Taiwan’s Dragon Boat Racing Adapts to Modern Times with Night Spectacles


In the heart of Taiwan, a millennia-old tradition of dragon boat racing within the expansive Chinese diaspora finds itself adapting to contemporary times. It is in the central regions of the enigmatic island country where this shift is most perceptible, where the races have transitioned from sweltering midday affairs to cool, breezy evening spectacles.

As dusk settles, the dragon boats, adorned in captivating LED lights that run the lengths of the vessels, come alive on the water. The beating of a drummer echoes in rhythm from the bow of each boat, beneath which sits an intricately carved dragon’s head. The stern is occupied by a navigator, and a tail emerges to complete the representation of the mythical creature, widely considered in Chinese tradition as a symbol of prosperity and good luck.

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Despite the fierce competition, it remains mainly a sport for the considerably enthusiastic amateurs. Members of crews are often neighbors and coworkers, such as 31-year-old sales executive Emily Lin of Changhua county. She finds the training sessions held in a local junior high school to be a brilliant medium for strengthening friendships beyond the confines of workplaces. “The dragon boat race offers a wonderful opportunity for us to gather, engage and participate,” shared Lin, whose excitement was palpable following the qualifiers that concluded the previous evening.

Chen Ta-tzung, a 28-year old machinery maintenance specialist, reveled in the transition to nocturnal racing due to the intense sunlight during the day that reflects off the river, which can leave one feeling ill. “The heat is relentless,” mused Chen, “but the night brings reprieve.” Pausing, he added, “We often miss out on the scenic beauty while focusing on the race. But the return journey, that’s when we experience the mesmerizing sights.”

This year’s races are even more significant as they mark the return of the sport after a three-year hiatus caused by the COVID-19 pandemic. A dragon boat can accommodate between 10 and 20 rowers depending on its size. The festival typically occurs at the beginning of June, coinciding with the summer solstice according to the Chinese lunar calendar.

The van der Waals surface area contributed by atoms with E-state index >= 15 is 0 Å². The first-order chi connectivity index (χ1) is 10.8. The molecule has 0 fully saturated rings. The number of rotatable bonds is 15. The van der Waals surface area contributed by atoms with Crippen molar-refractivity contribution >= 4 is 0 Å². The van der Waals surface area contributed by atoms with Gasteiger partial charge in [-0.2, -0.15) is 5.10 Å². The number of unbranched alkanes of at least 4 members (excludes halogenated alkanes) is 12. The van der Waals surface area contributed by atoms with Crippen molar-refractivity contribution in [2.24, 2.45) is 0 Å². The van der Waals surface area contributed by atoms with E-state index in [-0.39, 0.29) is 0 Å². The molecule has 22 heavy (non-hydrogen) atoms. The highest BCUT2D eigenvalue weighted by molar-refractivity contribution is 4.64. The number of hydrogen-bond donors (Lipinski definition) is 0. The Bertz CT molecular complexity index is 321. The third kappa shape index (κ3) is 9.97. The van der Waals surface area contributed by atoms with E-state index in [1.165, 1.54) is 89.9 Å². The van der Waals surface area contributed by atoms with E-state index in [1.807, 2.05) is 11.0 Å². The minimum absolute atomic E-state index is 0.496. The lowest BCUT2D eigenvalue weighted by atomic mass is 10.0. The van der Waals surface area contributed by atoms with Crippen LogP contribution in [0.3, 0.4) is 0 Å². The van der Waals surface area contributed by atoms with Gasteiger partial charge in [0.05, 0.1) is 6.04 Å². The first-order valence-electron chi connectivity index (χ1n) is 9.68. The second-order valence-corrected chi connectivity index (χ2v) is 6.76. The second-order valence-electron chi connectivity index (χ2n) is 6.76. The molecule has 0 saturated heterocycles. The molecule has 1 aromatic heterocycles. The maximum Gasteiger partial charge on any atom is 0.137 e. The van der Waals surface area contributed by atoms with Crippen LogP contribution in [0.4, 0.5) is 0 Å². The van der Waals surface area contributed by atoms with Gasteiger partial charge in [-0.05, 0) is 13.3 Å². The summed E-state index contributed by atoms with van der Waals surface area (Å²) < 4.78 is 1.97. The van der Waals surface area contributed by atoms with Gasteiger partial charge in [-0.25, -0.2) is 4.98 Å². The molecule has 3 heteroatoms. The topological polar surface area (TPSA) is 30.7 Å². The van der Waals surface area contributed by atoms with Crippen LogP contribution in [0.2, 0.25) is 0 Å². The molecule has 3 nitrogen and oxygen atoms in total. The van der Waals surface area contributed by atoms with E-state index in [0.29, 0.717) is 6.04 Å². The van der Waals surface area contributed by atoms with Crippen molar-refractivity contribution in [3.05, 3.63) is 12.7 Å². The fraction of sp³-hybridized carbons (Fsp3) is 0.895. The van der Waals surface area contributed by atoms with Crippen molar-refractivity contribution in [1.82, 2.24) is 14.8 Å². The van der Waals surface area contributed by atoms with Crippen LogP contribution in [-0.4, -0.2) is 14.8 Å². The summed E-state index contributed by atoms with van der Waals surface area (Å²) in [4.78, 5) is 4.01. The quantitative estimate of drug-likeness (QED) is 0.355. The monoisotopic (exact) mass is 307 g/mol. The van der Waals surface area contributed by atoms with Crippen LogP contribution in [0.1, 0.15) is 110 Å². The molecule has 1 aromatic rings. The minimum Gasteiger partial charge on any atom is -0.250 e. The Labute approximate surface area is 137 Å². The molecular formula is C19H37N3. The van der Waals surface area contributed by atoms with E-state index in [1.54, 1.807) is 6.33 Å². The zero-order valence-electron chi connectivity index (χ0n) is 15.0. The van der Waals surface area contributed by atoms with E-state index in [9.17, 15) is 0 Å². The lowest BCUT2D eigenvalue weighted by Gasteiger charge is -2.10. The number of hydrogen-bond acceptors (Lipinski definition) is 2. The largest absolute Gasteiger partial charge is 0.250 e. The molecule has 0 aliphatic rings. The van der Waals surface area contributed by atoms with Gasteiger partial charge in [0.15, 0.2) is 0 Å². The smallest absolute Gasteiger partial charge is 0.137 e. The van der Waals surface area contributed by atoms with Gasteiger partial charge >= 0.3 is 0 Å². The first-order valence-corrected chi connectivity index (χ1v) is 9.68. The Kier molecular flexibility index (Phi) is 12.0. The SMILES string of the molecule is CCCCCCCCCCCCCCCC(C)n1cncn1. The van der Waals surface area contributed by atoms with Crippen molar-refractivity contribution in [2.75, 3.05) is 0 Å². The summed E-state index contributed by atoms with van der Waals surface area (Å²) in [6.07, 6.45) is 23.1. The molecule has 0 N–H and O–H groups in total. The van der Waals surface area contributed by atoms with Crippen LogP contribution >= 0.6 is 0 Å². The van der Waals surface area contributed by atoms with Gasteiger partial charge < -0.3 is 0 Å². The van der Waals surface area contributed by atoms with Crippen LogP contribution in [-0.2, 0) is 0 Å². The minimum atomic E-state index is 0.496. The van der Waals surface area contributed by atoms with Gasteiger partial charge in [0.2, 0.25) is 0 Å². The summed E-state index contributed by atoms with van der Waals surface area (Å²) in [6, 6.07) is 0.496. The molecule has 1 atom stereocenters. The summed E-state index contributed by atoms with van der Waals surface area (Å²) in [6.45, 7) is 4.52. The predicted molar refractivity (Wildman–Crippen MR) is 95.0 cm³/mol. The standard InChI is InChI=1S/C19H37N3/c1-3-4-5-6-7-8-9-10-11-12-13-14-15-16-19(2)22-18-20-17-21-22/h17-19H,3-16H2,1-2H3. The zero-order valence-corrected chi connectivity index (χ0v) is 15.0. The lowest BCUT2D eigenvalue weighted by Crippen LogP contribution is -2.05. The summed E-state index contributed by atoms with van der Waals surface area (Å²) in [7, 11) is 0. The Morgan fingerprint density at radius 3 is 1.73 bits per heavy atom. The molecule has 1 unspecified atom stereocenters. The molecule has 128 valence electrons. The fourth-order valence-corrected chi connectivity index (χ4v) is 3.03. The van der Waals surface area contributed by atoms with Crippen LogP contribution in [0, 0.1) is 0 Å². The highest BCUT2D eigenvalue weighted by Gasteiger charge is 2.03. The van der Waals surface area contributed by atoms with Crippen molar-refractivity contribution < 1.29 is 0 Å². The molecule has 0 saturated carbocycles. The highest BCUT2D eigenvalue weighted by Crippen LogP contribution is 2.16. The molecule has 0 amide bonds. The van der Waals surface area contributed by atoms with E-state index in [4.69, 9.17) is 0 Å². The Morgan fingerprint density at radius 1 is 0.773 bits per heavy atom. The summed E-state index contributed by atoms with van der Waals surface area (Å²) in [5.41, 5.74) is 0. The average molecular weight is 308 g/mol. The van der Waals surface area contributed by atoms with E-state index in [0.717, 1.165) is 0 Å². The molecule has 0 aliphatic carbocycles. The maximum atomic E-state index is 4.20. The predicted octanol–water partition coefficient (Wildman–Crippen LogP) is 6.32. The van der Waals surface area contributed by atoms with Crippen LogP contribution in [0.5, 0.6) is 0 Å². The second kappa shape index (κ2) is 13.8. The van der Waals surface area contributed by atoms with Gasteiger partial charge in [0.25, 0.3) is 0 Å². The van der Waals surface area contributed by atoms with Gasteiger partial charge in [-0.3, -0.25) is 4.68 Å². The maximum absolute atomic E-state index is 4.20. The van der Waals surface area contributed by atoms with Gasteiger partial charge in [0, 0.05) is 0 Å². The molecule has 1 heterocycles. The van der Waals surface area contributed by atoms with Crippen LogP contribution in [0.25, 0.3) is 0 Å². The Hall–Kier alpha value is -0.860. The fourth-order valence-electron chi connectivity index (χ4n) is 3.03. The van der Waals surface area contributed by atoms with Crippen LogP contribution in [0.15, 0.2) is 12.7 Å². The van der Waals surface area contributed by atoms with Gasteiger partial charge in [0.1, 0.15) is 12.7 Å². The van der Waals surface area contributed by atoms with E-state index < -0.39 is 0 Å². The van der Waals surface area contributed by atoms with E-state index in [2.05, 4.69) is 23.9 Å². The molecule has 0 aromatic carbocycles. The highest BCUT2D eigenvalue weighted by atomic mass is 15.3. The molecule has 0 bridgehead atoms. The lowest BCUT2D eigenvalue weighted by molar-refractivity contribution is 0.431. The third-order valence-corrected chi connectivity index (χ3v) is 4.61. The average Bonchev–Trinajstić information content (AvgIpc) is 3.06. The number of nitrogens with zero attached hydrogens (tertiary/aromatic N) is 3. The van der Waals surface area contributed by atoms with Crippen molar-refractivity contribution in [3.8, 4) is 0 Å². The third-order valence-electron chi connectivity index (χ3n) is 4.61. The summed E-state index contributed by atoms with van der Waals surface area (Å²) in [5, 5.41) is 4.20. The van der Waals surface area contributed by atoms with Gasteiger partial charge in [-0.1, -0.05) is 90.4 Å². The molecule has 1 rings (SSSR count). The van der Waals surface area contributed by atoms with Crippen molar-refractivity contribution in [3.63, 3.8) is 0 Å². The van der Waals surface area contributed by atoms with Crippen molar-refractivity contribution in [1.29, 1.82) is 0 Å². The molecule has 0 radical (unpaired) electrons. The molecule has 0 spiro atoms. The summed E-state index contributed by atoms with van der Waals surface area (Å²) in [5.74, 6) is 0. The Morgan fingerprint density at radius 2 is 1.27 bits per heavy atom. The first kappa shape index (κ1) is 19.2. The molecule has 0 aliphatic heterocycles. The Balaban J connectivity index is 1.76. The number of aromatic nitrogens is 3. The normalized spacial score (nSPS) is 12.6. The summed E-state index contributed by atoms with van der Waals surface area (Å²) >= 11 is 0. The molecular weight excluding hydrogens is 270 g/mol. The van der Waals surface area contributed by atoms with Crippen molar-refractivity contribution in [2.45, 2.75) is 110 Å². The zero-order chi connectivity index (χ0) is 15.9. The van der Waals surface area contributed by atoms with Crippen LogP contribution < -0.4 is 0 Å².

Growth in the sport’s popularity in recent decades worldwide has led to standardization of rules and equipment. From the size of the paddles to maintaining a consistent drum beat, which serves a similar purpose to a coxswain in college and Olympic rowing, each aspect is meticulously governed.

The nocturnality of the races brings a refreshing novelty for the rowers, according to Huang Yi-kai, a 21-year old coach for standup paddleboard rowers. “Rowers become far more engrossed in the moment,” Yi-kai noted, “It infuses the experience with a refreshing dynamism.”

Dragon boat races also commence in Hong Kong, Macao, and mainland China, although these events aren’t without risk. The dire lack of safety standards has occasionally resulted in fatal accidents, including one where a person lost their life when a dragon boat flipped over in the southwestern city of Chongqing.

Meanwhile, a competition held in eastern Beijing embraced the cultural significance of the event. Shi Shulei, a participant, saw the event as an appreciation of traditional Chinese culture, devoid of commercial or foreign influences. “We often forget about our traditional festivals amid the many events popularized by merchants and other countries,” he opined, “this event, in its celebration of our heritage, should be promoted more widely.”

In Hong Kong, dragon boat racing promotes unity and cooperation amid political turmoil and restricted civil liberties. Andy Ng, a local team coach, emphasized, “Dragon boat is a team sport where we share a common spirit and strive towards a singular objective, being the fastest to the finish point. It is a shared joy, a shared workout.”

The races immortalize the enduring tale of Qu Yuan, a loyal adviser to a Chinese emperor who, about 2,500 years ago, drowned himself in a river after his wise counsel was dismissed. As the month of June unfolds, marking the fifth day of the fifth lunar month, observers honor Yuan by indulging in sticky rice dumplings, symbolizing the rice cakes his supporters threw into the river to safeguard his body from fish. Today, as the dragon boats dart across the water under a night sky, the legacy of Qu Yuan lingers, illuminated in the glow of the LED lights.